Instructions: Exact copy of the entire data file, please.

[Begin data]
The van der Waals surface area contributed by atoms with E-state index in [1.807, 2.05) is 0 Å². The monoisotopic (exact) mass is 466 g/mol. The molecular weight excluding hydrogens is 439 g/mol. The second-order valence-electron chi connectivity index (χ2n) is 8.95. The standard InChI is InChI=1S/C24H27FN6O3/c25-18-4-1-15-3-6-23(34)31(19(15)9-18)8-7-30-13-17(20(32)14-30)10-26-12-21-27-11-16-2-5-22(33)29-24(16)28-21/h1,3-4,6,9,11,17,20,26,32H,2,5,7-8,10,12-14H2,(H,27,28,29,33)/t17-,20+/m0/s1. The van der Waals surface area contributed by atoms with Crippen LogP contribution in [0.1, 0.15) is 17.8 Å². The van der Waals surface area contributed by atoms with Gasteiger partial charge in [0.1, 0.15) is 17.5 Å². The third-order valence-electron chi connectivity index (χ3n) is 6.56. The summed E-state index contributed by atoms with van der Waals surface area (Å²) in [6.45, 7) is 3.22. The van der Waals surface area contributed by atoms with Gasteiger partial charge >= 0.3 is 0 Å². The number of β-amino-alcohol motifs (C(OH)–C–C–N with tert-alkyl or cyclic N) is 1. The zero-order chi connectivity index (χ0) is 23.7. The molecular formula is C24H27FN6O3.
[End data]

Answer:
The van der Waals surface area contributed by atoms with E-state index in [1.807, 2.05) is 0 Å². The monoisotopic (exact) mass is 466 g/mol. The molecular weight excluding hydrogens is 439 g/mol. The second-order valence-electron chi connectivity index (χ2n) is 8.95. The standard InChI is InChI=1S/C24H27FN6O3/c25-18-4-1-15-3-6-23(34)31(19(15)9-18)8-7-30-13-17(20(32)14-30)10-26-12-21-27-11-16-2-5-22(33)29-24(16)28-21/h1,3-4,6,9,11,17,20,26,32H,2,5,7-8,10,12-14H2,(H,27,28,29,33)/t17-,20+/m0/s1. The van der Waals surface area contributed by atoms with Crippen LogP contribution in [0.1, 0.15) is 17.8 Å². The van der Waals surface area contributed by atoms with Gasteiger partial charge in [0.1, 0.15) is 17.5 Å². The third-order valence-electron chi connectivity index (χ3n) is 6.56. The summed E-state index contributed by atoms with van der Waals surface area (Å²) in [6.45, 7) is 3.22. The van der Waals surface area contributed by atoms with Gasteiger partial charge >= 0.3 is 0 Å². The number of β-amino-alcohol motifs (C(OH)–C–C–N with tert-alkyl or cyclic N) is 1. The zero-order chi connectivity index (χ0) is 23.7. The molecular formula is C24H27FN6O3.